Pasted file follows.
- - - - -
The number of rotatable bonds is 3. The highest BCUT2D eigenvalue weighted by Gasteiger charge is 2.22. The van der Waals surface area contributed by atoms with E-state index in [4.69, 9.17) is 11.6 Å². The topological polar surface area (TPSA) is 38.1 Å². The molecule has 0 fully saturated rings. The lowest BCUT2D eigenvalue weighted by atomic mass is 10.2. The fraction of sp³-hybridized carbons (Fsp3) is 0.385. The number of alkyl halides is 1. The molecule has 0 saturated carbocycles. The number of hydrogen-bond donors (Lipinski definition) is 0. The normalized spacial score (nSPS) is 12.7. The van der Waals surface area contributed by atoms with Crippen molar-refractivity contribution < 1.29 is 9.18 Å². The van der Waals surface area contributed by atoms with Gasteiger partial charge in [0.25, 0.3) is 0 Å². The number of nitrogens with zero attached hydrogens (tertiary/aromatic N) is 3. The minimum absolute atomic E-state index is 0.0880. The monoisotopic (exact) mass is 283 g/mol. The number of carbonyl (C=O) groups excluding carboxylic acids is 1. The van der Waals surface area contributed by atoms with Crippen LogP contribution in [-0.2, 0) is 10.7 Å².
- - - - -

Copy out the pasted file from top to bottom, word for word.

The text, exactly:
The number of rotatable bonds is 3. The highest BCUT2D eigenvalue weighted by Gasteiger charge is 2.22. The van der Waals surface area contributed by atoms with E-state index in [4.69, 9.17) is 11.6 Å². The topological polar surface area (TPSA) is 38.1 Å². The molecule has 0 fully saturated rings. The lowest BCUT2D eigenvalue weighted by atomic mass is 10.2. The fraction of sp³-hybridized carbons (Fsp3) is 0.385. The number of alkyl halides is 1. The molecule has 0 saturated carbocycles. The number of hydrogen-bond donors (Lipinski definition) is 0. The normalized spacial score (nSPS) is 12.7. The van der Waals surface area contributed by atoms with Crippen molar-refractivity contribution < 1.29 is 9.18 Å². The van der Waals surface area contributed by atoms with Gasteiger partial charge in [0.25, 0.3) is 0 Å². The number of nitrogens with zero attached hydrogens (tertiary/aromatic N) is 3. The minimum absolute atomic E-state index is 0.0880. The monoisotopic (exact) mass is 283 g/mol. The number of carbonyl (C=O) groups excluding carboxylic acids is 1. The van der Waals surface area contributed by atoms with Crippen LogP contribution in [-0.2, 0) is 10.7 Å².